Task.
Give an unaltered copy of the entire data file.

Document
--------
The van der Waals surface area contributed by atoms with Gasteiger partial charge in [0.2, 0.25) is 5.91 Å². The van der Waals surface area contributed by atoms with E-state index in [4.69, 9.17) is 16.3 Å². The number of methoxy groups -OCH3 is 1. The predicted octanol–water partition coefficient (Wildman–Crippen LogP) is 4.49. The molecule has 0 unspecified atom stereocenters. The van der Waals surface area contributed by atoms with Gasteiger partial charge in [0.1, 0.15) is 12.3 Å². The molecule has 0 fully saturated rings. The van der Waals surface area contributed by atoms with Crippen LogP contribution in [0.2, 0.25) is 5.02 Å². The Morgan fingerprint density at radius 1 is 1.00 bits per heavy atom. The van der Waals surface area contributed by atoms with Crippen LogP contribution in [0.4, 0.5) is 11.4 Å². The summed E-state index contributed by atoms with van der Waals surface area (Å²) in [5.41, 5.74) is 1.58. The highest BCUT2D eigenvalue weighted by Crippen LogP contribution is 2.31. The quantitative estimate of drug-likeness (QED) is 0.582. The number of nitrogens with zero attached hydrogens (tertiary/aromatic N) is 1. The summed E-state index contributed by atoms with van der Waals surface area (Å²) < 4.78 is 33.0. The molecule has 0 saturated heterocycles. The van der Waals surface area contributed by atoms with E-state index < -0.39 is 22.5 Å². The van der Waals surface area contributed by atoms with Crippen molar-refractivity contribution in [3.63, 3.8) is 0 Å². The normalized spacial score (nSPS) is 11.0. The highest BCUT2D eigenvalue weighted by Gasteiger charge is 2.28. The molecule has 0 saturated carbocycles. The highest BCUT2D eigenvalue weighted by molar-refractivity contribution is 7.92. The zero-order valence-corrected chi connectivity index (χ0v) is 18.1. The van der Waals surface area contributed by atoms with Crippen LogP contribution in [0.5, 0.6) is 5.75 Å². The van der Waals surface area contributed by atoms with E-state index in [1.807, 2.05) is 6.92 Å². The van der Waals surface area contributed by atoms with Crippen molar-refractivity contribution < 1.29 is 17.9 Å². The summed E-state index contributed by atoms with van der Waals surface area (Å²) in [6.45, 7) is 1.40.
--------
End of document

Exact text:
The van der Waals surface area contributed by atoms with Gasteiger partial charge in [0.2, 0.25) is 5.91 Å². The van der Waals surface area contributed by atoms with E-state index in [4.69, 9.17) is 16.3 Å². The number of methoxy groups -OCH3 is 1. The predicted octanol–water partition coefficient (Wildman–Crippen LogP) is 4.49. The molecule has 0 unspecified atom stereocenters. The van der Waals surface area contributed by atoms with Gasteiger partial charge in [0.1, 0.15) is 12.3 Å². The molecule has 0 fully saturated rings. The van der Waals surface area contributed by atoms with Crippen LogP contribution in [0.2, 0.25) is 5.02 Å². The Morgan fingerprint density at radius 1 is 1.00 bits per heavy atom. The van der Waals surface area contributed by atoms with Crippen LogP contribution in [0.4, 0.5) is 11.4 Å². The summed E-state index contributed by atoms with van der Waals surface area (Å²) in [5.41, 5.74) is 1.58. The highest BCUT2D eigenvalue weighted by Crippen LogP contribution is 2.31. The quantitative estimate of drug-likeness (QED) is 0.582. The number of nitrogens with zero attached hydrogens (tertiary/aromatic N) is 1. The summed E-state index contributed by atoms with van der Waals surface area (Å²) < 4.78 is 33.0. The molecule has 0 saturated heterocycles. The van der Waals surface area contributed by atoms with E-state index < -0.39 is 22.5 Å². The van der Waals surface area contributed by atoms with Crippen molar-refractivity contribution in [3.63, 3.8) is 0 Å². The normalized spacial score (nSPS) is 11.0. The highest BCUT2D eigenvalue weighted by Gasteiger charge is 2.28. The molecule has 0 saturated carbocycles. The highest BCUT2D eigenvalue weighted by molar-refractivity contribution is 7.92. The zero-order valence-corrected chi connectivity index (χ0v) is 18.1. The van der Waals surface area contributed by atoms with Crippen LogP contribution in [0.5, 0.6) is 5.75 Å². The van der Waals surface area contributed by atoms with E-state index in [1.807, 2.05) is 6.92 Å². The van der Waals surface area contributed by atoms with Crippen molar-refractivity contribution < 1.29 is 17.9 Å². The summed E-state index contributed by atoms with van der Waals surface area (Å²) in [6.45, 7) is 1.40.